Higgs field

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  • #26
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I have a question about this topic. If quarks were massless (gedanken experiment), then wouldn't pions be massless (goldstone bosons) ?
yes of course, everybody agrees that pions would be exact Goldstone bosons in that case. In fact, we would have tons of problems if the quarks were exactly masselss, already in QED BTW.
Thas would mean in that case we would have a composite massless particle which is not so common in our present knowledge of the world ?
I gave up making a list of all the conceptual problems that would lead to.
 
  • #27
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I guess what I'm wondering is do constituent mass and the mass imparted by the Higg's Field follow the same exact law of gravity?

And as an addendum, I was wondering if it's known where inertia fits; (i.e. if there's a separate particle proposed to be responsible for inertia, or if inertia is some consequence of conventional gravity)
You may want to review classical mechanics in the lagrangian formulation. Classical mechanics is the limit of quantum mechanics when the action involved is large compared to Planck's constant. Quantum mechanics follows from the non-relativistic limit of quantum field theory. This is a bit sketchy but should indicate you that we do have inertia in the standard model.

The fact that inertial mass and gravitational mass are the same is one of the basic assumptions of general relativity and can be considered valid as we have no experimental hint that it might not hold. Gravitation however is not addressed in the standard model.

Doksh_itzer has dubbed quarks INFOs, for (well) identified non-flying objects. They are probably far more interesting than UFOs, but being confined the question of their mass is quite a tricky one. There are entire books devoted to this issue. The "constituent mass" interpretation lies far remotely from gravitational problems. It is an effective mass, the kind of arising for instance to describe electrons moving in a ion lattice : their propagation undergoes constant random scattering resulting in an apparent mass larger than the free mass. As you can guess, there is a rigourous formalism behind, giving this effective mass the interpretation of an (effective) inertial mass. I am not quite sure what to comment about the corresponding (effective ?) gravitational mass however. It seems at first glance to me that those kinds of gravitational and effective mass should also be the same, because what really happens is that you want to replace a light mass with a fluctuating high momentum by a larger mass and a lower (more or less) constant momentum. Needs more thoughts though...
 
  • #28
kdv
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You may want to review classical mechanics in the lagrangian formulation. Classical mechanics is the limit of quantum mechanics when the action involved is large compared to Planck's constant. Quantum mechanics follows from the non-relativistic limit of quantum field theory. .....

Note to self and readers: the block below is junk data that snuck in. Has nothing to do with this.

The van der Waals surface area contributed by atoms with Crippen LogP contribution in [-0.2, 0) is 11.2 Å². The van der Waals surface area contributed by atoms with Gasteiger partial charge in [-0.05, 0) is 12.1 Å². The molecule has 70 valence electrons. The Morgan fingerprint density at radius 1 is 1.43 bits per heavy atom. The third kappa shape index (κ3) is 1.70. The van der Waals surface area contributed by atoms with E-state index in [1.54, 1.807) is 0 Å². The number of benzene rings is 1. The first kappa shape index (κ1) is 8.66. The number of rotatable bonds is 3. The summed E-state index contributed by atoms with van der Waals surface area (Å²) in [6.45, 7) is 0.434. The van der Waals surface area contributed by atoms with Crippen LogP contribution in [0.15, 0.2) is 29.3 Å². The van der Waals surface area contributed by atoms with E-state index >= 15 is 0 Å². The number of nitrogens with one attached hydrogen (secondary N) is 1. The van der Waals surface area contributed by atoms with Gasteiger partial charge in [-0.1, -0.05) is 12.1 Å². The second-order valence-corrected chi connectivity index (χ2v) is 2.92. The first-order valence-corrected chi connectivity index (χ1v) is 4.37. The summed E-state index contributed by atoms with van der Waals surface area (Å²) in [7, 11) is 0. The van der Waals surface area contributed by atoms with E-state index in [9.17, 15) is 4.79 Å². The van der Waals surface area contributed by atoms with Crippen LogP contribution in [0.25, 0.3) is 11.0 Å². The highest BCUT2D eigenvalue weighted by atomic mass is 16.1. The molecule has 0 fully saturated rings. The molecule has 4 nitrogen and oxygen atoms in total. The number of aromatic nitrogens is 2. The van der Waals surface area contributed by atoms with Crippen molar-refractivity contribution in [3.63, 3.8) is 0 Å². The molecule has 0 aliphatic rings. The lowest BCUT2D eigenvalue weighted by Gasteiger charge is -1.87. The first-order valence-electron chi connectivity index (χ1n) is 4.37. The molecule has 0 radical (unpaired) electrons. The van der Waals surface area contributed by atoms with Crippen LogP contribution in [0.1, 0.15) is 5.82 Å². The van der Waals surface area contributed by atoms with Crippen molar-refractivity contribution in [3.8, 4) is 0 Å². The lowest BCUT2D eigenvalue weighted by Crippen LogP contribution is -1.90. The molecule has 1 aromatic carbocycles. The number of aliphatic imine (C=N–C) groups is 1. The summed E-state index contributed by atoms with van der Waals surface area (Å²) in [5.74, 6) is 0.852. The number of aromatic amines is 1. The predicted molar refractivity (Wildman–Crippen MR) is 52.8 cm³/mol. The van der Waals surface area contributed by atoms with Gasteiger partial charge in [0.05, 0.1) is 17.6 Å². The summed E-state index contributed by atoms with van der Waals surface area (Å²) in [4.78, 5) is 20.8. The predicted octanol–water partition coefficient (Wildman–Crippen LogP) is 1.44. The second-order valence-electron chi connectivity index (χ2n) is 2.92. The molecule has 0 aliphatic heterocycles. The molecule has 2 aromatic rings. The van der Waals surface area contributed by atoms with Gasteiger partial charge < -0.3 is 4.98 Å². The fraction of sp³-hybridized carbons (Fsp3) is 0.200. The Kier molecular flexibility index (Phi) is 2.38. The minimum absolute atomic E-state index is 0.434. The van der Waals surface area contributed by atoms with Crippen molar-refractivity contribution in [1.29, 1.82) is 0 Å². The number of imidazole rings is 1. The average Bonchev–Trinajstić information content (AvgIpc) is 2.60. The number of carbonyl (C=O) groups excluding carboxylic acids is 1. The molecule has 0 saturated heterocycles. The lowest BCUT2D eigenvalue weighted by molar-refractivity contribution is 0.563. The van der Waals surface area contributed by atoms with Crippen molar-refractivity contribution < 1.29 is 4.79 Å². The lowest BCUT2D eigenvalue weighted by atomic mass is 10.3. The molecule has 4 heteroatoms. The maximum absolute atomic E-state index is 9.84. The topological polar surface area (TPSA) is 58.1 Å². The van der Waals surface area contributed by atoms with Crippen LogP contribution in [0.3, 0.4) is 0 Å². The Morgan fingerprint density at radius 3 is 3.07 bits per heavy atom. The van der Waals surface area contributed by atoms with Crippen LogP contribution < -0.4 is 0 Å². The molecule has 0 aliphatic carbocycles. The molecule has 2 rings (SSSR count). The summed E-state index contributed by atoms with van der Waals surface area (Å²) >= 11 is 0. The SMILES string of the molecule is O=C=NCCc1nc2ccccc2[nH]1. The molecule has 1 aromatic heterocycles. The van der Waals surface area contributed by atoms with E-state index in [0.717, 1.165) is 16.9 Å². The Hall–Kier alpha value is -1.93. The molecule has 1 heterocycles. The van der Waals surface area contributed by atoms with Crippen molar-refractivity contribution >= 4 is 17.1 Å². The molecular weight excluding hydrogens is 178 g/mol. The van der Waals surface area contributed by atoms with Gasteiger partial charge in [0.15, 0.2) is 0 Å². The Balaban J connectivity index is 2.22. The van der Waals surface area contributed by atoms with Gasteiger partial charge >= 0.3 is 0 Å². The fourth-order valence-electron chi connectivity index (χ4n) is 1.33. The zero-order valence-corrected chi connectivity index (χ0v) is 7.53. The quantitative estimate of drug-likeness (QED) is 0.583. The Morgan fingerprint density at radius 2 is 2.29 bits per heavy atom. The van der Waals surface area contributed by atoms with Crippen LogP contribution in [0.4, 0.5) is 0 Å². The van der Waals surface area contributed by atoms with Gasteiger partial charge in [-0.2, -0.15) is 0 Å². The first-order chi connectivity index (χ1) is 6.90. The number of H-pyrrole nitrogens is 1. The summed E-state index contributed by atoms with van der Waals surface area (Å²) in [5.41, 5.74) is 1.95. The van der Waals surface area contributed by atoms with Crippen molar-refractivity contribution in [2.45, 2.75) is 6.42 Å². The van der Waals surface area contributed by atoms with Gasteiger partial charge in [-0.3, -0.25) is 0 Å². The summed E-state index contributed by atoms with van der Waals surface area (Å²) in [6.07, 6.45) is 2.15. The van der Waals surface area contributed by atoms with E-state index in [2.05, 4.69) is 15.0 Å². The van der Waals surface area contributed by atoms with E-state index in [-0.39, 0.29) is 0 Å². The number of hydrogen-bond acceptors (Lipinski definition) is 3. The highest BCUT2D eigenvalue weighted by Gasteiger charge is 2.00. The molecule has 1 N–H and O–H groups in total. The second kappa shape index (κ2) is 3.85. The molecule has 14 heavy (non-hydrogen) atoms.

Do you have a reference for that? where sonmeone starts from QFT and shows clearly how one recovers quantum mechanics by taking a well defined non-relativistic limit? I know that this is what one expects but I have never seen it done explicitly.
 
  • #29
Pythagorean
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Thank you for a well-rounded answer. I remember a bit of the Lagrangian stuff we did for generalized coordinates. Very impressive technique.

It is an effective mass, the kind of arising for instance to describe electrons moving in a ion lattice : their propagation undergoes constant random scattering resulting in an apparent mass larger than the free mass.

I took Solid State, and I remember this arising. This sort of implied to me that the actual mass of the object wasn't changing, and that it was a convenient math trick.

I must admit though, that a lot of Solid State went over my head. I took it before I took quantum or thermo, and Kittel didn't seem to match the lectures that great. Some of the homework problems didn't seem to have any development in the text either, so I could be far off in my perspective of effective mass in electrons/phonon interactions (that it is a mathematical trick and not physically true).
 
  • #30
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Do you have a reference for that? where sonmeone starts from QFT and shows clearly how one recovers quantum mechanics by taking a well defined non-relativistic limit? I know that this is what one expects but I have never seen it done explicitly.
These kind of things are usually not done in introductory textbooks, since they are more relevant to research programs really. Full blown calculation wavefunctions are kind of hairy, but tractable as you can guess from Baez's stuff on virtual particles.

However, you can find many references, even on this forum ! (see [thread=124893]this thread[/thread] for instance, with plenty of excellent references, especially from nrqed who has not been around for a few months apparently).

In addition, I'm sure condensed matter people would have more references.
 

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